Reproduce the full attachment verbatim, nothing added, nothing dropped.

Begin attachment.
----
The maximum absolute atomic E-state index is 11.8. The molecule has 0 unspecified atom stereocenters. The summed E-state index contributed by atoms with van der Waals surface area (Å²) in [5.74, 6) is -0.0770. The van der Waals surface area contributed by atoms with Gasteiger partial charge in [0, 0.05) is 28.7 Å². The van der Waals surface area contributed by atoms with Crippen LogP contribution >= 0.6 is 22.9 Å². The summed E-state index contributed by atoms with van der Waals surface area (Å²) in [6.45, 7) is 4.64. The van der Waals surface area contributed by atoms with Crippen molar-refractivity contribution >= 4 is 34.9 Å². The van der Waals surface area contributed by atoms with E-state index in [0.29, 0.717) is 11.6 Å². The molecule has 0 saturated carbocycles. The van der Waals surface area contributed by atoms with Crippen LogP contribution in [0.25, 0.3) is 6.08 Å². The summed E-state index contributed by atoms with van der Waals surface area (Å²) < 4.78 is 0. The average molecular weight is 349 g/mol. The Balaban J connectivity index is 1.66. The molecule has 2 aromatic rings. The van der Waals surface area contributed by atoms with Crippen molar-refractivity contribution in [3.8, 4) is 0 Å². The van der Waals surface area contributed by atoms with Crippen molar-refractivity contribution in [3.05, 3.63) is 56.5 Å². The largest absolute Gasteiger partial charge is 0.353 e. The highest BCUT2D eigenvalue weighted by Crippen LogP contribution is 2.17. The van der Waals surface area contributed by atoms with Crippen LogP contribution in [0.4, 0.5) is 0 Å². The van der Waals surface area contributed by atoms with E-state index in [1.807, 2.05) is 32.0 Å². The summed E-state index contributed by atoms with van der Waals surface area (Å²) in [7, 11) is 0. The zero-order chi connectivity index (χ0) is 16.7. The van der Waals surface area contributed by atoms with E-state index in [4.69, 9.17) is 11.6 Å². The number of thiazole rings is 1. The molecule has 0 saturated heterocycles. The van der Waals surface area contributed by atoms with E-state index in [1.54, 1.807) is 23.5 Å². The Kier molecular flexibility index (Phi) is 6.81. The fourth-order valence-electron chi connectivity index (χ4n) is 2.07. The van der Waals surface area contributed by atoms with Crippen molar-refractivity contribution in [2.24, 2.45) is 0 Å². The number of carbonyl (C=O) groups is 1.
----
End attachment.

The maximum absolute atomic E-state index is 11.8. The molecule has 0 unspecified atom stereocenters. The summed E-state index contributed by atoms with van der Waals surface area (Å²) in [5.74, 6) is -0.0770. The van der Waals surface area contributed by atoms with Gasteiger partial charge in [0, 0.05) is 28.7 Å². The van der Waals surface area contributed by atoms with Crippen LogP contribution >= 0.6 is 22.9 Å². The summed E-state index contributed by atoms with van der Waals surface area (Å²) in [6.45, 7) is 4.64. The van der Waals surface area contributed by atoms with Crippen molar-refractivity contribution >= 4 is 34.9 Å². The van der Waals surface area contributed by atoms with E-state index in [0.29, 0.717) is 11.6 Å². The molecule has 0 saturated carbocycles. The van der Waals surface area contributed by atoms with Crippen LogP contribution in [0.25, 0.3) is 6.08 Å². The summed E-state index contributed by atoms with van der Waals surface area (Å²) < 4.78 is 0. The average molecular weight is 349 g/mol. The Balaban J connectivity index is 1.66. The molecule has 2 aromatic rings. The van der Waals surface area contributed by atoms with Crippen molar-refractivity contribution in [3.8, 4) is 0 Å². The van der Waals surface area contributed by atoms with Crippen molar-refractivity contribution in [3.05, 3.63) is 56.5 Å². The largest absolute Gasteiger partial charge is 0.353 e. The highest BCUT2D eigenvalue weighted by Crippen LogP contribution is 2.17. The van der Waals surface area contributed by atoms with Crippen LogP contribution in [0.4, 0.5) is 0 Å². The van der Waals surface area contributed by atoms with E-state index in [1.807, 2.05) is 32.0 Å². The summed E-state index contributed by atoms with van der Waals surface area (Å²) in [7, 11) is 0. The zero-order chi connectivity index (χ0) is 16.7. The van der Waals surface area contributed by atoms with E-state index in [4.69, 9.17) is 11.6 Å². The number of thiazole rings is 1. The molecule has 0 saturated heterocycles. The van der Waals surface area contributed by atoms with E-state index in [1.54, 1.807) is 23.5 Å². The Kier molecular flexibility index (Phi) is 6.81. The fourth-order valence-electron chi connectivity index (χ4n) is 2.07. The van der Waals surface area contributed by atoms with Crippen molar-refractivity contribution in [2.24, 2.45) is 0 Å². The number of carbonyl (C=O) groups is 1.